Eisler was from Vienna, and studied with Schoenberg after serving in the Great War, during the period when Schoenberg developed 12-tone music. Eisler remained committed to the form throughout his life, but adapted it to music that was aimed at a mass audience of workers. Eisler broke with Schoenberg and became actively involved with the German DKP (Communist Party) in Berlin during the Weimar Republic years when the Left battled the Nazis as they grew in strength. Eisler fled Germany in 1933 when the Nazis seized power. He began the "Deutsche Symphonie" in 1935, originally centered on two Brecht poems: "To the fighters in the concentration camps" and "Burial of the trouble-maker in a zinc coffin." It was originally sub-titled "The Concentration Camp Symphony." The vocal parts were finished by 1937, but Eisler continued to add parts and change the structure. Two instrumental movements were added, including the the 11-minute "Allegro for orchestra" that follows the climactic "Arbeiterkantate (Song of the class enemy)," and so it was not finally completed until 1957, and first performed in 1959 in the DDR (East Germany), where Eisler settled after being run out of America in 1947 by McCarthy's witch-hunt.

The "Deutsche Sinfonie" is a great and powerful work, but one clearly of another time. It takes time to enter the world of its creators, the apocalyptic world of fascism and the militant fight against it. When Eisler began composing the work he was in exile, tirelessly agitating against the Nazi regime. His music had been rooted among the workers, and he utilized popular forms. This of course no longer comes across at all. It is interesting to speculate as to whether Eisler would have turned to the use of rock music as a vehicle for his political music had he lived on into the rock era. There is a tension in Eisler's music and his life between his lofty intellectual ambition and his fierce ethical commitment to social justice. But the "Deutsche Sinfonie" has power, and it culminates in the "Song of the class enemy," a 15-minute movement with a fierce, moving libretto by Brecht and a stunning melodic score by Eisler.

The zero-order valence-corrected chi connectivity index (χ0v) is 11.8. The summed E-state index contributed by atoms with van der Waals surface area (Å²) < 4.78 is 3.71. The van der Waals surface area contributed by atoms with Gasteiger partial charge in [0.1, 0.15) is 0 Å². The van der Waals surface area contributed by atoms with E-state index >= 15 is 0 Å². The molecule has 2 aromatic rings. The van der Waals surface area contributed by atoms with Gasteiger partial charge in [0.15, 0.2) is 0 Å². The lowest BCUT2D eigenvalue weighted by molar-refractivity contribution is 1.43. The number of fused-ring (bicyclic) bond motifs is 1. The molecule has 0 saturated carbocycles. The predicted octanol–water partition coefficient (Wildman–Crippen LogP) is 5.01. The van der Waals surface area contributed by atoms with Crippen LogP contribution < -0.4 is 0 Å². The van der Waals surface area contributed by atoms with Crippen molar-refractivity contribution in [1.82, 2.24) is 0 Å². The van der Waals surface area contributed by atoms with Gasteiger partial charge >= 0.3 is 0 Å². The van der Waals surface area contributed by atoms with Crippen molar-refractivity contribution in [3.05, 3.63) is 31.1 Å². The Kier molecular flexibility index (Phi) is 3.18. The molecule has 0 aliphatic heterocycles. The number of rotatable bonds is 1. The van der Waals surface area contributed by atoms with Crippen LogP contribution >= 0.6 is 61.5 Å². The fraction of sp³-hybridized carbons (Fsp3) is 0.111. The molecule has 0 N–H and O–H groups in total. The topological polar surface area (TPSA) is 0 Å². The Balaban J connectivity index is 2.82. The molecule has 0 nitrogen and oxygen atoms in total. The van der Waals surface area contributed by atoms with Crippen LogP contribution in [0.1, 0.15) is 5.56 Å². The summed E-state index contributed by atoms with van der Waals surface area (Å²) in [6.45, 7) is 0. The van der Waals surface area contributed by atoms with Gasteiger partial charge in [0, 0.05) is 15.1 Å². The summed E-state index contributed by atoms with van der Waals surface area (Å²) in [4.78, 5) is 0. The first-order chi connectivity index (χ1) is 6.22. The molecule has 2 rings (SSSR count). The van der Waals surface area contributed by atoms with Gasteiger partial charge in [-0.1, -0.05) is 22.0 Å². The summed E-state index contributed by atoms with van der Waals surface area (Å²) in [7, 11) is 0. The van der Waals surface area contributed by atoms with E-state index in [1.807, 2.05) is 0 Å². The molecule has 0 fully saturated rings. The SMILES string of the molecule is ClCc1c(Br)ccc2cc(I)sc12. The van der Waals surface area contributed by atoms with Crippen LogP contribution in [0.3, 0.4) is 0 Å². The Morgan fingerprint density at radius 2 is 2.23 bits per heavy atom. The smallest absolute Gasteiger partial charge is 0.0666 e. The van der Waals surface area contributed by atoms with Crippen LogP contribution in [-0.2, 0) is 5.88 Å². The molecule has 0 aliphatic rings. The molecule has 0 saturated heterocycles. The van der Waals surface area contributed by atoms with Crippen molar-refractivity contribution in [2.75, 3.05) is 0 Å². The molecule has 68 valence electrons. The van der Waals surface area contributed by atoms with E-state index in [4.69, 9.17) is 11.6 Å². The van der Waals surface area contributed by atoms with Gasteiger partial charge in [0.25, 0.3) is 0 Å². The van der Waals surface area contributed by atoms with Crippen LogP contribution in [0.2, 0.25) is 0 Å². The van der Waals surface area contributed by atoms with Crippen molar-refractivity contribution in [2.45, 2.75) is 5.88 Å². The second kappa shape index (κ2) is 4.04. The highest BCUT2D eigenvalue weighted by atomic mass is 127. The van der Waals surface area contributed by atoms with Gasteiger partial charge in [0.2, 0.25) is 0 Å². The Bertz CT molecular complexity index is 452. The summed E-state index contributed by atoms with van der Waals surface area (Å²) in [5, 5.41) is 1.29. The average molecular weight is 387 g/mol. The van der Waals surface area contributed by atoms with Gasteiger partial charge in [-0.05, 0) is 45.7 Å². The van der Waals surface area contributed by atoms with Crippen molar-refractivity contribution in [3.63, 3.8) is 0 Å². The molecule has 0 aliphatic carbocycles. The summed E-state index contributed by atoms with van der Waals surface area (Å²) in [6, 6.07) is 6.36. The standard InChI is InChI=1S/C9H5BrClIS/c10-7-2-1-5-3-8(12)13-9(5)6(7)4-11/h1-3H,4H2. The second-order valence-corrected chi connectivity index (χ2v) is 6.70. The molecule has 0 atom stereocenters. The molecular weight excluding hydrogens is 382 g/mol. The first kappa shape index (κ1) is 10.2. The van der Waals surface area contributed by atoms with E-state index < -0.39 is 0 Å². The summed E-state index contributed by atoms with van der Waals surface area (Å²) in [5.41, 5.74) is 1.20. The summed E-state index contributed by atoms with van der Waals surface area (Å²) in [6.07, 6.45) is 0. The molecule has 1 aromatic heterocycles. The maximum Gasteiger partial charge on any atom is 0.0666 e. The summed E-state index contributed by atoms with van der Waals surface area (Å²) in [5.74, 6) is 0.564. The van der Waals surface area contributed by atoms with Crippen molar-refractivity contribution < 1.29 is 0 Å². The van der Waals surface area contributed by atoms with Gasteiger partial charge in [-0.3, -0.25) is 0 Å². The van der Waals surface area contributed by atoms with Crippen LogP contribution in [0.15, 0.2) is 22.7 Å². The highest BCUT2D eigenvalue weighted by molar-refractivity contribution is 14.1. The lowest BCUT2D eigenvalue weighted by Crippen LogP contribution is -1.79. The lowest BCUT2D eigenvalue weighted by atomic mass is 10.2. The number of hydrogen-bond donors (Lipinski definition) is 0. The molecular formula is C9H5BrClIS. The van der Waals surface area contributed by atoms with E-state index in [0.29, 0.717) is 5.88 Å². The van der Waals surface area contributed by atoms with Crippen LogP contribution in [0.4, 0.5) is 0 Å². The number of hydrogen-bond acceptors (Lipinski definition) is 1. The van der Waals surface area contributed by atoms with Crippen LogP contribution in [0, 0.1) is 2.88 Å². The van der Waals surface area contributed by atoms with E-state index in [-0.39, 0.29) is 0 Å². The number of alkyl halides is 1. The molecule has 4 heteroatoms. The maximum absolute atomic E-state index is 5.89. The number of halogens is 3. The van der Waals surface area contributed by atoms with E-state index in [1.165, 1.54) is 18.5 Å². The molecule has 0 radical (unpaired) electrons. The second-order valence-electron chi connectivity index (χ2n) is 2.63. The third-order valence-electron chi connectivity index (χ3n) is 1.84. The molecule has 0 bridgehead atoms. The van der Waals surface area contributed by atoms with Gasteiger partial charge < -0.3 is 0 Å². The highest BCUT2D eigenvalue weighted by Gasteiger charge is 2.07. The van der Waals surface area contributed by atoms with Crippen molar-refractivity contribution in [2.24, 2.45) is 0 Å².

Unfortunately this is a disappointing performance. It is the first one I heard, and some time passed before I decided to try another recording, which was *much* better and convinced me that the problem here is with the performance and not with the composition. This disc was recorded for Decca in 1995 in Leipzig by a former-DDR orchestra, the Gewandhausorchester Leipzig, with Lothar Zagrosek conducting, and the Ernst Senff Chor of Berlin, led by Sigurd Brauns. It is difficult to identify exactly what it is that goes wrong -- the timing is very similar to that of the much better Berlin Classics performance by the Rundfunk Sinfonieorchester Berlin led by Max Pommer, recorded in 1987. But it seems as though Zagrosek and his forces are trying too hard, and the result is that it sounds affected and distorted. The earlier recording, from the DDR before the Wall fell, sounds more classical, more restrained, and in this case less is more. The playing also sounds more precise, and the singing is more natural, more like a workers' choir instead of an operatic choir.

All in all I would strongly recommend the Berlin Classics recording over this one. It is one of those cases where you might not realize you were listening to one of the great works of the 20th century if you heard the wrong recording. There is one crucial advantage to this Decca disc, though -- it includes the libretto in English. The power of the work is lost without Brecht's great poetry, and the Berlin Classics disc has only German. So if you take my advice and buy the Berlin Classics disc, you are going to need to find the libretto somewhere!

For more Eisler, or as an alternative introduction, I strongly recommend Heiner Goebbels's assembly of his music called Eislermaterial (see my review), which contains several of the songs he wrote based on Brecht's poems, as well as several instrumental works, all woven together.
0 of 2 people found the following review helpful
5.0 out of 5 stars Eisler 27 Nov 2011
By Hamel - Published on Amazon.com
Format:Audio CD|Verified Purchase
Eisler a réalisé quelques compositions qui méritent le détour, en particulier le Hollywood Songbook (version par Goerne magnifique) et cette symphonie, ici, dans une interprétation peut-être idéale